For example: we are told that the average sixth-grader, in the typical American public school, is 11 years of age. The average sixth-grade male student is 80 pounds and is 56 1/2 inches in height. The average sixth-grade female student is 11 years of age, weights 81 pounds and is 57 inches in height. The average female sixth-grader wears a shoe size of 5 in kid’s sizes and the male student wears a 7 1/2. The average arm sleeve length, for both female and male 11-year-olds, is 23 1/2 inches.

So, suit up a group of sixth-graders with clothes fitting these dimensions and then have them participate in a test run. There will be some students with a perfect fit. And then, there will be others for whom the pants are too loose or too tight, too short or too long. There will be some with shoes too tight or too loose. You get the picture.

The result is similar to what happens in academic standards testing. Another example may be that we are told that the “common” 75-year-old male has, on average, three chronic health conditions and is on five prescriptions.

If one were to follow the common standards approach, the gentleman, upon visiting his physician, would be told, “Well, you are 75 years old; we need to find three chronic conditions you have and we need to get you on five prescriptions.” Thank goodness physicians do not follow the common standards approach in medicine.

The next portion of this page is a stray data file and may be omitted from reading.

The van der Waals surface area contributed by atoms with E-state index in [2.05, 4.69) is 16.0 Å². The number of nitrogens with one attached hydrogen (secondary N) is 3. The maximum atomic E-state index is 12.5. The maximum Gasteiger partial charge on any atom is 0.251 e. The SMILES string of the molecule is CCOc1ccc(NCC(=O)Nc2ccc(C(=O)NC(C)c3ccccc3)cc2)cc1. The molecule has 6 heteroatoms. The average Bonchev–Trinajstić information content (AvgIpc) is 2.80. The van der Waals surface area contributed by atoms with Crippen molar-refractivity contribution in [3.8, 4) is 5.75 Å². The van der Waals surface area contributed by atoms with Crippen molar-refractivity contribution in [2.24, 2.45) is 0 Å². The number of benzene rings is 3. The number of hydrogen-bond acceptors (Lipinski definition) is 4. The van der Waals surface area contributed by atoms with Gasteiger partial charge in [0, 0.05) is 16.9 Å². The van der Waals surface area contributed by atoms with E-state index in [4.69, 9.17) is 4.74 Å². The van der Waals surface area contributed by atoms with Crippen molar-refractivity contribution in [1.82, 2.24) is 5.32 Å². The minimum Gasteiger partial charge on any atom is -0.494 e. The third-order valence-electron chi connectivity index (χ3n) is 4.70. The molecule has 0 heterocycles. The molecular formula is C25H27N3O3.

Standards are absolutely necessary, but they must be comprehensively defined, in light of what is known about how students learn. Every learner is wonderfully unique. It is that special uniqueness that is the challenge for the teacher. Therein is the science and art of teaching. And, therein is the challenge of establishing educational standards.

Hopefully, these standards are not so simplistic that the genuine power of the art of teaching is grossly minimized and the factual scientific data of child growth and development are dismissed. This would truly set education back to the dark ages.

Standards that weaken the fabric of employing strategic teaching strategies, cannot help but be a disservice to a population of students waiting to learn. Artfully skilled teaching is truly the genius of American education, common core standards notwithstanding.

You must be signed in to comment.

Click Here to create a Free Account

Click here to Sign in


Be the first to Comment